SHOCKING membranes used for water treatment could reduce fouling and improve wastewater and desalination plant efficiency.
New research uses electrolysis to generate microbubbles that effectively remove impurities and prolong membrane lifetime.
The treatment of wastewater and desalination of seawater is becoming more and more important to provide clean water, especially in areas of drought. During the last few decades, membranes have been key to pressure-driven processes such as reverse osmosis, microfiltration, ultrafiltration and nanofiltration. Aside from the need for clean drinking water, such processes are essential for biotechnology, the food industry and medicine.
The simplicity of membranes means they offer several advantages over alternative treatment processes. For instance, they do not require chemical additives and can be easily scaled up. Their major drawback, however, is that they are susceptible to fouling, which blocks the passage of liquid, reducing efficiency and increasing costs until replacement or cleaning is needed.
Cleaning processes such as ultrasound can increase energy costs while others require the use of harsh chemicals. This frequent cleaning deteriorates membrane polymers over time and can also lead to water treatment plants having to be shut down, costing millions of pounds in lost operational hours. Therefore, finding a way to quickly and easily clean fouled membranes makes financial and environmental sense.
And a promising self-cleaning technology using hydrogen bubbles to remove impurities could provide an answer. The technology was developed by researchers at Swansea University’s Centre for Advanced Technologies and Environmental Research (CWATER) in the UK and Abu Dhabi’s Masdar Institute of Science and Technology in the UAE.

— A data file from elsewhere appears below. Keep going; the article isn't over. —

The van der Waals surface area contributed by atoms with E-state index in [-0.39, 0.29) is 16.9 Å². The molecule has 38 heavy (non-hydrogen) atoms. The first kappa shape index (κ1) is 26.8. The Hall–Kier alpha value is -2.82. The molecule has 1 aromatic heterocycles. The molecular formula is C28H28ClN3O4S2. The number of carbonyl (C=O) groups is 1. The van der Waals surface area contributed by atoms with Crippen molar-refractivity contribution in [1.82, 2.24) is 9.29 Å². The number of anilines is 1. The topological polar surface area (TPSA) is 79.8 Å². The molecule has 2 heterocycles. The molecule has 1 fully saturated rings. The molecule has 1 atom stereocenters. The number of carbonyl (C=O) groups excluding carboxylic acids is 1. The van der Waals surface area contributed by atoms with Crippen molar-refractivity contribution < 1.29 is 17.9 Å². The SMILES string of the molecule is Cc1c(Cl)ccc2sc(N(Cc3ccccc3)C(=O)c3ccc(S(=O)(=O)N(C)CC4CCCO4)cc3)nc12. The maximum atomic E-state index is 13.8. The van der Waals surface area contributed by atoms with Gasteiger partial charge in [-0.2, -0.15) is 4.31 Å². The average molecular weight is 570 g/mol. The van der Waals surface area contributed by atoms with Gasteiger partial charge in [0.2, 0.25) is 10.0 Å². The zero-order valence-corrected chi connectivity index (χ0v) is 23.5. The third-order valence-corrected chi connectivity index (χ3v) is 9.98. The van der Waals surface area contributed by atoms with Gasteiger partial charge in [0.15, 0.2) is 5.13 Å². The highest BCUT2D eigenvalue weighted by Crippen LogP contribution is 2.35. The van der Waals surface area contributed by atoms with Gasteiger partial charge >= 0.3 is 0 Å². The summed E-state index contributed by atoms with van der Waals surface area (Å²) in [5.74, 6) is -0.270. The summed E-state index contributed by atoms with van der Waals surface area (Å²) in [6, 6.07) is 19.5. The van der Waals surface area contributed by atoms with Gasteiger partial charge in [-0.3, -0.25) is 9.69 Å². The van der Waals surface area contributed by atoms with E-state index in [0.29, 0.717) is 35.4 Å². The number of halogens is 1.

Lead researcher, Swansea’s Nidal Hilal, described the first steps in developing the technology. He said: “The beauty about this work is we use electrolysis. What we initially did was make the membrane conductive – we put carbon nanotubes on the surface, but you can use other materials. You put a very small current through to generate microbubbles which clean the membrane surface.”
Since this original work, which was published in 2014 and led to the filing of a patent, the technology has been developed to adapt to commercial needs.
He said: “More recently, we were thinking that making a membrane conductive may not be best for the manufacturer, as it would require new investment and lines to be produced. So we looked at the membrane module itself. A lot of the fouling occurs under the spacers, and for the first time we applied this technique to make the spacers conductive – we got fantastic results.”
Effective cleaning was demonstrated using both titanium metal spacers and current industrial polymeric spacers, which were coated with a carbon-based ink comprised of graphene nanoplates.
Hilal believes that his work, accepted for publishing in Desalination, could significantly save energy and man-power, and that there is no comparable current technology.
He said: “For the industry this is revolutionary. You do not need chemicals at all and you do not need to shut down. You can clean while running the operation and we have not seen any deterioration of the membrane surface by applying our 3 V.
“The membranes these days last in industry about five years with low fouling feeds, but when you use things such as wastewater they will deteriorate much more. Depending upon the feed, I would say, personally, with our method you would get at least 20% more time – and this is very modest. Our next step for us is now to take this further up and scale it up to make membrane modules.'
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